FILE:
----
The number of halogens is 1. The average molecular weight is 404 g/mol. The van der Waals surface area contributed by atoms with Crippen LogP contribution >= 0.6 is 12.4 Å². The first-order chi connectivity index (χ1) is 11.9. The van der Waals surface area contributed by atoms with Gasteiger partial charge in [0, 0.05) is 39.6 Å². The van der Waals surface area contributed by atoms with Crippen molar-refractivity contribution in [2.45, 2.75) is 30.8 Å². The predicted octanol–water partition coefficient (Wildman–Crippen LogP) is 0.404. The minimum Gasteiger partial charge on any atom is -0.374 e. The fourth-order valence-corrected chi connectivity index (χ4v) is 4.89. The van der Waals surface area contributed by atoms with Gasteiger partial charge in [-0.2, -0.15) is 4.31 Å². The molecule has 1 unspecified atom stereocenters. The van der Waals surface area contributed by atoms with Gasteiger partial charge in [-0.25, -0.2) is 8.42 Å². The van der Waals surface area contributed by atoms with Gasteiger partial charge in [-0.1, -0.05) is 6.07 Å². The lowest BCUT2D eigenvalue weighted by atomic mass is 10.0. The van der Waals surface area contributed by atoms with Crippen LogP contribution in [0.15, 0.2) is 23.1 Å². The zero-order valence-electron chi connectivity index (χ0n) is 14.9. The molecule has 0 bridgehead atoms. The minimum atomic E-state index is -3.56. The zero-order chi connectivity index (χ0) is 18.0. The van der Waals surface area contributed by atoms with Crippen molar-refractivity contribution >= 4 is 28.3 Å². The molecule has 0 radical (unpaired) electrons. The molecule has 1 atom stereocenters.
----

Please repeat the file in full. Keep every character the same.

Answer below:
The number of halogens is 1. The average molecular weight is 404 g/mol. The van der Waals surface area contributed by atoms with Crippen LogP contribution >= 0.6 is 12.4 Å². The first-order chi connectivity index (χ1) is 11.9. The van der Waals surface area contributed by atoms with Gasteiger partial charge in [0, 0.05) is 39.6 Å². The van der Waals surface area contributed by atoms with Crippen molar-refractivity contribution in [2.45, 2.75) is 30.8 Å². The predicted octanol–water partition coefficient (Wildman–Crippen LogP) is 0.404. The minimum Gasteiger partial charge on any atom is -0.374 e. The fourth-order valence-corrected chi connectivity index (χ4v) is 4.89. The van der Waals surface area contributed by atoms with Gasteiger partial charge in [-0.2, -0.15) is 4.31 Å². The molecule has 1 unspecified atom stereocenters. The van der Waals surface area contributed by atoms with Gasteiger partial charge in [-0.25, -0.2) is 8.42 Å². The van der Waals surface area contributed by atoms with Gasteiger partial charge in [-0.1, -0.05) is 6.07 Å². The lowest BCUT2D eigenvalue weighted by atomic mass is 10.0. The van der Waals surface area contributed by atoms with Crippen LogP contribution in [0.15, 0.2) is 23.1 Å². The zero-order valence-electron chi connectivity index (χ0n) is 14.9. The molecule has 0 bridgehead atoms. The minimum atomic E-state index is -3.56. The zero-order chi connectivity index (χ0) is 18.0. The van der Waals surface area contributed by atoms with Crippen molar-refractivity contribution >= 4 is 28.3 Å². The molecule has 0 radical (unpaired) electrons. The molecule has 1 atom stereocenters.